This basil oil, made simply from basil, oil, and salt, is what to do with that half bunch of basil languishing in the fridge. Instead it becomes perfect for dipping, dunking, and drizzling. Here’s how to make it.
- Quick Glance
- 15 M
- 45 M
- Yield varies
Bring a large pot of water over high heat to a boil. Have ready a large bowl of ice water.
Pack the basil leaves into measuring cups, discarding the stems and any bruised leaves.
Measure out half the amount of oil as basil in a separate measuring cup. (So if you had 1 cup basil leaves you would use 1/2 cup oil.) Add 1/4 teaspoon of salt for each cup of basil leaves.
Dump the basil in the boiling water and quickly blanch the leaves just until wilted, 6 to 8 seconds. Dump the basil into a strainer, transfer to the ice water, and gently stir until cold.
Strain the basil again and gently squeeze or blot it completely dry with paper towels to remove any excess water.
In a blender, combine the basil, oil, and salt and blitz until smooth. Let sit for 30 minutes and then pour through a strainer lined with cheesecloth, pressing with a spatula or the back of a spoon to obtain as much oil as possible.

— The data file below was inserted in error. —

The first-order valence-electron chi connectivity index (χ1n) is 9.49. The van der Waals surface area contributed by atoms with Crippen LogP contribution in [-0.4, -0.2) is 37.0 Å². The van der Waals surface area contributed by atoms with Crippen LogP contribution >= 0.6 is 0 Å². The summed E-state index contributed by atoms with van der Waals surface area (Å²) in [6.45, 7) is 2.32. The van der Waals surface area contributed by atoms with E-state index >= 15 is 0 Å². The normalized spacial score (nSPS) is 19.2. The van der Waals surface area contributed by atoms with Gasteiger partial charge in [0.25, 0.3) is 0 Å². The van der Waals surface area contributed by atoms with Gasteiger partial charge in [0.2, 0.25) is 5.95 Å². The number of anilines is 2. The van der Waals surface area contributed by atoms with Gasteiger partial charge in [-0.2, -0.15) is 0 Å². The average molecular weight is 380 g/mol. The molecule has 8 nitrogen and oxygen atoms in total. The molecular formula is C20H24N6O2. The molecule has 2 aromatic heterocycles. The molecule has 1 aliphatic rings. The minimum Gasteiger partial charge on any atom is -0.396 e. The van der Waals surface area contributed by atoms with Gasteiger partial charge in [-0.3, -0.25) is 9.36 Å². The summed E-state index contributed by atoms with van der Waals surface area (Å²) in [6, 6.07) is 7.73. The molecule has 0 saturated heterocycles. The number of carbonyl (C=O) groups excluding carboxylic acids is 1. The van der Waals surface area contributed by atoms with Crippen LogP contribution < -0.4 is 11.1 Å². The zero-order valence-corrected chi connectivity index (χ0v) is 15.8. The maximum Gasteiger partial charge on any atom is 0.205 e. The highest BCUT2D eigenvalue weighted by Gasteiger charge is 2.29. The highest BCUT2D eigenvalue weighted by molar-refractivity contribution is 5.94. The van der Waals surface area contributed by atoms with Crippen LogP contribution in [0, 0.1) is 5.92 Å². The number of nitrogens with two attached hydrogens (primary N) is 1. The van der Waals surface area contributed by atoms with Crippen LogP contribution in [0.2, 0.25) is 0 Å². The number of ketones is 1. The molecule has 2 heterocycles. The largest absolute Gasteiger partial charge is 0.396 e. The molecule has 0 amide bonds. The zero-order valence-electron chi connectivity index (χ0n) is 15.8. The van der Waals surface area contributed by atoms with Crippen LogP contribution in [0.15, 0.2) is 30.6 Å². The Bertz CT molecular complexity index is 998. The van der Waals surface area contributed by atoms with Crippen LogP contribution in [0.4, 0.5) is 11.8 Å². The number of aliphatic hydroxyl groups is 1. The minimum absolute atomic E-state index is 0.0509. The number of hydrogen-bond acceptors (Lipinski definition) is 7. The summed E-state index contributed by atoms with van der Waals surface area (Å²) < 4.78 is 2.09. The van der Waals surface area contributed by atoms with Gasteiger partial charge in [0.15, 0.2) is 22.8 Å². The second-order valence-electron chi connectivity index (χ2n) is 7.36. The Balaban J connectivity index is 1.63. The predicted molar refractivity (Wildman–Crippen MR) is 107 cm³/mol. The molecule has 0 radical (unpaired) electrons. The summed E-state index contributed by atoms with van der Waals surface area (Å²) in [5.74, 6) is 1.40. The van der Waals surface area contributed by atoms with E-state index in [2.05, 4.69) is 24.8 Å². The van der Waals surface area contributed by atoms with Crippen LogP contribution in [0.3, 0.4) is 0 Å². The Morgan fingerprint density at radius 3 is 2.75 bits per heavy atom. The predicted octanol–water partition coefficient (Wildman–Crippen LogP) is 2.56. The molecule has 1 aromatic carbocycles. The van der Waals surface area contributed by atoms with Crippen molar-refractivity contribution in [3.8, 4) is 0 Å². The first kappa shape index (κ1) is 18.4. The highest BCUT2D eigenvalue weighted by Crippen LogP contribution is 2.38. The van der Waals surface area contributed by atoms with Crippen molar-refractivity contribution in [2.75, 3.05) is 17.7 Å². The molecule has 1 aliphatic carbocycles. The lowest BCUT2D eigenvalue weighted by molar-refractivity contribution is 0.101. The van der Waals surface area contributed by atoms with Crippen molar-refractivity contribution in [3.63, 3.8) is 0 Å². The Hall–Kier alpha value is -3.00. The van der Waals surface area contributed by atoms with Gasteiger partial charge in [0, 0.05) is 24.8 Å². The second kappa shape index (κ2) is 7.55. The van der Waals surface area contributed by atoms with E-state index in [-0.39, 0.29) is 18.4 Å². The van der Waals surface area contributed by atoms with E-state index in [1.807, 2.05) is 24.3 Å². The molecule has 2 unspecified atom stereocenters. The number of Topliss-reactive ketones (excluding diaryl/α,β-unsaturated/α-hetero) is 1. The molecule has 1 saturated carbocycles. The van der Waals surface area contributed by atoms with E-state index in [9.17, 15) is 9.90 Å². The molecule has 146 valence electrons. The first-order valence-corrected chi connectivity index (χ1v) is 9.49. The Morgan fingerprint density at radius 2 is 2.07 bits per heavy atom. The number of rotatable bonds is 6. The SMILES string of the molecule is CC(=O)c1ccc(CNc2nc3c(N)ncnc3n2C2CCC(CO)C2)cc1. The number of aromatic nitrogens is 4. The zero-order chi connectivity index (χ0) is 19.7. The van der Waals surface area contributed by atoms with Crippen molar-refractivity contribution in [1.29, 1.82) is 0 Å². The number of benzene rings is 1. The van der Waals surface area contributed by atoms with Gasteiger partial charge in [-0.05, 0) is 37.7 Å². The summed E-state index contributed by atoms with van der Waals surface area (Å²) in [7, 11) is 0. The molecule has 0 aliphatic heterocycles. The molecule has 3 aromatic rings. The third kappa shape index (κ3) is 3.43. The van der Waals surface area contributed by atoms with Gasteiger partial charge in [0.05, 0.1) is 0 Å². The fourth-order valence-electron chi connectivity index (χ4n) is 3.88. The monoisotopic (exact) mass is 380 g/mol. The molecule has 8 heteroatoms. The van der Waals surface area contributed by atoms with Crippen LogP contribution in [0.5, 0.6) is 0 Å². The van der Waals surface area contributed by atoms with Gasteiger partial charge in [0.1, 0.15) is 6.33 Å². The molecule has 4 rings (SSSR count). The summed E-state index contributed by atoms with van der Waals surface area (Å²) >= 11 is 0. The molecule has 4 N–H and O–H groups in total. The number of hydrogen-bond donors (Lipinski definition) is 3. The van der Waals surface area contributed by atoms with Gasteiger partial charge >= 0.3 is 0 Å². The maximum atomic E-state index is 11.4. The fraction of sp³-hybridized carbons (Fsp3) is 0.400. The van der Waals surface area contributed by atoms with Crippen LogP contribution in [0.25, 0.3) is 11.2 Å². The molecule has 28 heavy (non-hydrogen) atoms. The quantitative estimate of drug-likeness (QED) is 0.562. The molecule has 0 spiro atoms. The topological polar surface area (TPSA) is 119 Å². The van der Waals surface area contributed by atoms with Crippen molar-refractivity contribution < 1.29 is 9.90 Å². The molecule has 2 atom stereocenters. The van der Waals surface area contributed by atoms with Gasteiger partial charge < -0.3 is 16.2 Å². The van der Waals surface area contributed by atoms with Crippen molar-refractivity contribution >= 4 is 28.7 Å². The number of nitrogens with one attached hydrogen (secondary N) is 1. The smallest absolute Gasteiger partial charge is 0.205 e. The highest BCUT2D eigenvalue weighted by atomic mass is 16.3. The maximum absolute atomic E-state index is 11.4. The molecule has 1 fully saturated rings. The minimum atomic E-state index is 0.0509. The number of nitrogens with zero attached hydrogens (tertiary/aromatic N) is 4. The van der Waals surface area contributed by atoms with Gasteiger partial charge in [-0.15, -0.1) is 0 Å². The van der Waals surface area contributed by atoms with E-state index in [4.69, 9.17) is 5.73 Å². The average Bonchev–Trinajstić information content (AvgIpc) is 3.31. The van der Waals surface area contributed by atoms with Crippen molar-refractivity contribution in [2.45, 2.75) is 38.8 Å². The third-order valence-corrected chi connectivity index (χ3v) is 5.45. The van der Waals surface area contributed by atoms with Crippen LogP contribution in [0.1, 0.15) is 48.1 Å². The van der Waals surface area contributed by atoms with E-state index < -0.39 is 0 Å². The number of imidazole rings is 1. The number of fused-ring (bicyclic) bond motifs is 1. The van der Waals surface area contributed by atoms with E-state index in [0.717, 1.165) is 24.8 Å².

Pour into a clean jar and cover. Use at once or refrigerate for up to a week, returning the oil to room temperature before using.
Recipe Testers' Reviews
This basil oil is a great way to put all that basil in your garden to good use! This oil tastes fantastic and has a beautiful rich emerald green with a wonderful flavor.
I used 1 1/2 cups basil, 3/4 cup oil, and 3/8 teaspoon salt. I could have used a teensy bit less salt but otherwise it was delicious!
This is a seriously easy way to wow people at the dinner table! I drizzled it over fresh mushroom risotto and it was magical.
What an easy and delicious way to preserve extra basil. It's genius. So much so I'm going to try it with other herbs next time I end up with more than I need. The oil was quick to come together and I think having the oil chilled helped it emulsify and produce a richly flavored oil.
Mine had a really lovely vivid green colour, much better than came through on the photo. I spooned a little over some fresh tomato and mozzarella and plan to drizzle some over an autumn panzanella with roasted squash and toasted pumpkin seeds. I plan to douse it liberally on salads and pasta for as long as it lasts. I think it will work really well with a panzanella or caprese salad.
The recipe was easy to follow. I'm not sure blotting dry with paper towel is really effective. I gently squeezed the water out, and the paper towel didn't really do anything better than a good firm but gentle squeeze could do. It also means less waste!